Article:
Med students scour Halifax streets for drug needles — and understanding
Doctors-to-be from Dalhousie partner up with former drug users to learn first-hand about addictions
Dominique de Waard and Brianne Robinson are searching parking lots, grassy patches, and back alleys in north-end Halifax for used needles and other drug-use tools.
The women, both 25, aren't drug users — in fact, they don't think they've ever met one before — but they know where to look for their traces. This needle hunt is part of their second-year medical school training at Dalhousie University, designed to take them out of the lecture hall and onto the streets.
Two ex-drug users, called peer navigators, are guiding the students. It's part of a new outreach program from Mainline, Halifax's needle exchange.
The students gain knowledge about the health needs of a community in a way they can't from text books. "Every time we've come out here, it's been an eye-opening experience," says de Waard.
A piece of rubber may look like regular trash, but the students now identify it as part of a crack pipe.
On a neighbourhood cleanup last Thursday, the future doctors were following Chris Clayton and Wilson Eshouzadeh. Both are peer navigators at Mainline. Clayton has been clean for years and Eshouzadeh has been recovering from his opiate addiction for about a year. Both men have served prison time, and spent many years abusing drugs — and survived.
Moments into this strange scavenger hunt, de Waard is the first to spot a dirty needle. It's underfoot by a well-used path beside a pit where a building was torn down a few years ago.
Eshouzadeh scurries over, bends down, and with gloved hands picks up the needle with pliers. It could be infected with HIV or Hep C, so he drops it into a hazardous materials container.
'Hawkeye' gives back
"I love what I do," says Eshouzadeh, 41. "I'm trying to help out here, give back."
The students call him "Hawkeye" for his knack at spotting signs of drug use. "He's always willing to explain it to you," de Waard says.
Eshouzadeh says the respect from the students gives him a "mind-blowing" boost. "What? You learned something from me? It should be the other way around, but it's true."
This daily neighbourhood cleanup continues onto the grounds of a former school now covered in graffiti. The two wide buildings provide plenty of cover for illegal activity. The crack pipes, needles, condoms, and other unsafe garbage scattered about are evidence this is one of several neighbourhood "hotspots" for drug abuse.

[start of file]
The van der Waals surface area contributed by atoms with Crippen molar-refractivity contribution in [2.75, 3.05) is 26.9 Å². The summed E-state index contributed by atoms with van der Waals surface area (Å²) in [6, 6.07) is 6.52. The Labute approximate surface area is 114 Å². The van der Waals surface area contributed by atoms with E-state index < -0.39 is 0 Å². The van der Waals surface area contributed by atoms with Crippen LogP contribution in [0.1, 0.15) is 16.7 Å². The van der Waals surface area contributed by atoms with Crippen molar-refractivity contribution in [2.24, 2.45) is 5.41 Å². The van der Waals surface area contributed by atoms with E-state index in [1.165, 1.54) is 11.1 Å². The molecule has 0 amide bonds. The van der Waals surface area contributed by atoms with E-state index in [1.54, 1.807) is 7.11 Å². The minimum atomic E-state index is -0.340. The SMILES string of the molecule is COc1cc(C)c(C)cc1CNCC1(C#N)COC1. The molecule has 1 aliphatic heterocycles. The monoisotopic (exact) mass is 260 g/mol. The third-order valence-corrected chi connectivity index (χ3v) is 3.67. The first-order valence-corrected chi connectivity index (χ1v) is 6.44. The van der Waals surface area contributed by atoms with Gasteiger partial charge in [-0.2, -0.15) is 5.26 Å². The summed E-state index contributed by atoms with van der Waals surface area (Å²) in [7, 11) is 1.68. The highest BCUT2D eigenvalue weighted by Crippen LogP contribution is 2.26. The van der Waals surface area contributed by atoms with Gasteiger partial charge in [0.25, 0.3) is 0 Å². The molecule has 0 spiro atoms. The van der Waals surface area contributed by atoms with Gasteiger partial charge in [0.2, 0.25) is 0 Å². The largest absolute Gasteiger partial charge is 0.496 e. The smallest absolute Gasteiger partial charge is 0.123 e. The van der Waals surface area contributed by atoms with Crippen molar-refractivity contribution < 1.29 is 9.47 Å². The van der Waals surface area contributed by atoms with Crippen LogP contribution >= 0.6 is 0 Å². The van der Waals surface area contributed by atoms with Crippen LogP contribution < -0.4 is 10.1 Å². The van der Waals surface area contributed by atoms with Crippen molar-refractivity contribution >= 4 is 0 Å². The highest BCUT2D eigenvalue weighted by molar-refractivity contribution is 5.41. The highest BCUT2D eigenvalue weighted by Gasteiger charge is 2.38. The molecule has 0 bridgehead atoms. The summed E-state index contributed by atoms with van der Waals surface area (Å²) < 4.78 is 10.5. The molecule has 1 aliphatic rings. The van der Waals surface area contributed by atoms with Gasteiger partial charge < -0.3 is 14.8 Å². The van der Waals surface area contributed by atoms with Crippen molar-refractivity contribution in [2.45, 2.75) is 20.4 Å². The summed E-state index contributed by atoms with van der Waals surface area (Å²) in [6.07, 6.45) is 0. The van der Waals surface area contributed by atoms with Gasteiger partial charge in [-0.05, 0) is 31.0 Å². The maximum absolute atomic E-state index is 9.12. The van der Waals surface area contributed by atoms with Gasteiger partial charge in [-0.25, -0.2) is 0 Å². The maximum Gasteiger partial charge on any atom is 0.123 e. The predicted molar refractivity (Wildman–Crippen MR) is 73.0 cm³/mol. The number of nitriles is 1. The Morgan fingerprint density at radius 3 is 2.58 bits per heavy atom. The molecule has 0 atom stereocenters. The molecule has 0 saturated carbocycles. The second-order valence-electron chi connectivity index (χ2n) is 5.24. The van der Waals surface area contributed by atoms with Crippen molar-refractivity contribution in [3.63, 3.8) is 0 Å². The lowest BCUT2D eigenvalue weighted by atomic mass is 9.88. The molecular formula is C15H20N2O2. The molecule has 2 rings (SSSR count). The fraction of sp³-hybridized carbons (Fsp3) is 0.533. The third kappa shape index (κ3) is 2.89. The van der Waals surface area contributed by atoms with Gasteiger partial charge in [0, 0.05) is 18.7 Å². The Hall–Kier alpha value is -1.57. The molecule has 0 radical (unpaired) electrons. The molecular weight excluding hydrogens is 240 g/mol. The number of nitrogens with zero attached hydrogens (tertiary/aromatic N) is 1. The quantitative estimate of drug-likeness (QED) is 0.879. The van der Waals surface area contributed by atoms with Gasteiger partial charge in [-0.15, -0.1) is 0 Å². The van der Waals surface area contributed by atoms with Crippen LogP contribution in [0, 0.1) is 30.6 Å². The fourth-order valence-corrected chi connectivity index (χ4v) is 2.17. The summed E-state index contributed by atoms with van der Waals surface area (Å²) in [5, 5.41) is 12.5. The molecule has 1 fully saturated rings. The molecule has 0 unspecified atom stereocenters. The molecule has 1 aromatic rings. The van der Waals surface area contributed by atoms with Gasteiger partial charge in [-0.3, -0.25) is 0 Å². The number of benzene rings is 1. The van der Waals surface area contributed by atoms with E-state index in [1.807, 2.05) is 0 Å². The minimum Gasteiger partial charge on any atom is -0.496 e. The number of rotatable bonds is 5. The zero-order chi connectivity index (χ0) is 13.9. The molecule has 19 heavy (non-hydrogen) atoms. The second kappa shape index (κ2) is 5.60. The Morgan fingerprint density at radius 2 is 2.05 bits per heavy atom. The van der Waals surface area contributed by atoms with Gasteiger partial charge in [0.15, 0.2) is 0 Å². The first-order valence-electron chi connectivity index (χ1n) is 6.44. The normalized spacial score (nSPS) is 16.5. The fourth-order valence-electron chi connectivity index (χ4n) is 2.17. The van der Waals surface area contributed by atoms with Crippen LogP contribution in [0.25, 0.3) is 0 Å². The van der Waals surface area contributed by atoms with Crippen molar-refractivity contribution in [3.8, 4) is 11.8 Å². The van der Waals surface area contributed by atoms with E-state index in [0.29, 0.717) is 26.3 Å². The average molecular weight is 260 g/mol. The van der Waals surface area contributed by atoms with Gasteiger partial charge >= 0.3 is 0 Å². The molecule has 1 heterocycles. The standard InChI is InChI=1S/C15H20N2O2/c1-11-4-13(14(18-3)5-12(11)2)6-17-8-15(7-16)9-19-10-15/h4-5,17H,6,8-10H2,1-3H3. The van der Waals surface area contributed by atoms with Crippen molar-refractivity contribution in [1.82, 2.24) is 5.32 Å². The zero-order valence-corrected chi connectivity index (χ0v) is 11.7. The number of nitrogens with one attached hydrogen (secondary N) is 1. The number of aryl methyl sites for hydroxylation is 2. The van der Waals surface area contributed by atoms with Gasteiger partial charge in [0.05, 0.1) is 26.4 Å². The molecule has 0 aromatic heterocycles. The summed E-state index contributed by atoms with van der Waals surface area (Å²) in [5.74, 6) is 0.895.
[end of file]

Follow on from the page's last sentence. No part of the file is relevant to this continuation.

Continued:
Neighbourhood children still run around here.
40,000 used needles collected in one month
Chris Clayton calls the littered streetscape "self-destruction." "We're seeing disease, we're seeing people falling." He says each needle found and removed reduces the risk to the community.
Mainline gave out 57,909 needles across HRM last month alone. A total of 39,810 dirty needles were returned to disposal sites, but that left about 18,000 unaccounted for.
The director of Mainline, Diane Bailey, believes more needles were actually safely disposed of, with people returning them to hospitals or pharmacies or burning them.
Mainline's peer navigator program started last fall and has already doubled to 16 peer navigators. The peer navigators also meet with drug users to exchange used supplies for clean ones.
Active drug users can participate as peer navigators, but they're not allowed to use substances while on the shift. Mainline has received $200,000 from the federal government for the program and the group is aiming to have 30 peer navigators by 2020.
Calls for safe injection sites
Mainline has been cleaning up streets since 2005, but the work is a stop gap.
Clayton says Halifax needs a safe injection site where people can get clean supplies and shoot up in a spot where medical help is available. "There would be less need for us to be out here picking up dirty needles and dirty stem kits," says Clayton.
The students say Halifax needs one for the health of drug users. Also known as supervised consumption sites, they're found in western and central Canada, but there are none east of Montreal.
Nova Scotia's chief medical officer of health, Dr. Robert Strang, has said the province is looking at the idea, but there are no applications with Health Canada to open one in the Atlantic region.
Clayton says removing the drug garbage from the neighbourhood he's lived in his whole life is "disgusting" and it makes him "sick to my guts that we have to do it."
But he's also feeling "pride" as he watches the group make a difference.
Eshouzadeh is weaning himself off methadone used to treat his addiction, and vows to never abuse opioids again. Teaming up with the students has reminded him of how far he's come. "At least these two students can say, 'Yes, I seen stuff, I talked to the people that use the stuff.' They can say, 'I kind of know how they feel.'"
'There's a person behind the addiction'
Eshouzadeh hopes the partnership leads the future doctors to consider accepting people with addictions as patients. "I was given a chance. I took it, and I ran with it, and it helped me," he says.
The students are grateful.
Brianne Robinson, from Kitchener-Waterloo, Ont., says doctors can forget there's a person behind the addiction. "They're much more similar to us than we really think sometimes and it can be easy to judge and not be as supportive as we should be."
She and de Waard, a Hubley, N.S. native, have written an article about their experience and hope Doctors Nova Scotia will publish it.
"We'll never forget this experience," says de Waard. "We might forget some of our material in class but we'll never forget Chris, we'll never forget Wilson."